Employee and employer confederations negotiate on austerity measures

News article

Negotiations for a national labour market package begin after partial Government turnaround.

The Government has once again changed course with its confusing proposals for new labour market legislation. It is also asking the labour market parties to negotiate alternative solutions to the austerity measures put forward by the Government.

The Government has now decided to reverse its plan to reduce Sunday and overtime pay, replacing those measures with a 30 per cent cut in holiday pay instead.

Holiday pay is the 50 per cent bonus that is paid to almost all Finnish wage and salary earners for their annual vacation: for a six weeks holiday you get nine weeks salary.

The feedback the right-wing Government received for its original plans to cut Sunday and overtime pay was loud and clear. The plan would have meant cutting the incomes of low-paid workers for the most part, often part-time employed women working in professions like health care and services.

At the same time it would leave untouched those with better incomes and regular working hours. This was too much and too unfair even for some of those who had voted for the Government parties, in particular women.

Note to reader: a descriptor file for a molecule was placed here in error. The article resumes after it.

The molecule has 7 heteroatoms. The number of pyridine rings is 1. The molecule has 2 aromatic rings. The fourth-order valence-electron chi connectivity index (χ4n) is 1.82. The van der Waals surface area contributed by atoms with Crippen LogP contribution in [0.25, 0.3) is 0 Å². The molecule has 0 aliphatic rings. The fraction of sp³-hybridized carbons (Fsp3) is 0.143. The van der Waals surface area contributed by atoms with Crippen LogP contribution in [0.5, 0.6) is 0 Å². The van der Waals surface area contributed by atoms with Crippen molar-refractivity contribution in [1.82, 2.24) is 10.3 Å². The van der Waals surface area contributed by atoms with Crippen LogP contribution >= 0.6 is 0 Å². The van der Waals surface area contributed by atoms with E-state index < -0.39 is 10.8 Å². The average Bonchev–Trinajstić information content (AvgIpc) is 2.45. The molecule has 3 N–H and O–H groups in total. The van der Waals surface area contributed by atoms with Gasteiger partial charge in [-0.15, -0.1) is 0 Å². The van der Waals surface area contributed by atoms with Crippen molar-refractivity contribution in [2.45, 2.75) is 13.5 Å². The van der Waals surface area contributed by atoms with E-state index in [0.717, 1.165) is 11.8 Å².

To cut holiday pay will, however, be legally challenging. As it is not stipulated by law but included in the 300 collective agreements, the Government shall first pass a law giving holiday pay to all and then cut it by 30 per cent.

The other measures that the Government proposed earlier will remain in place. These include shortening annual leave, eliminating two bank holidays and making the first day of sick leave unpaid.

SAK propose to freeze wages

Prime Minister Sipilä has obviously begun to realise that Government interference in labour market negotiations will not work. He is asking the labour market organisations to draft a package which will have the same effect as the Government austerity measures. 

If this succeeds, the Government’s plans might be withdrawn. The Prime Minister is, however, sticking firmly to the goal he wants reached, a five per cent reduction in unit labour costs.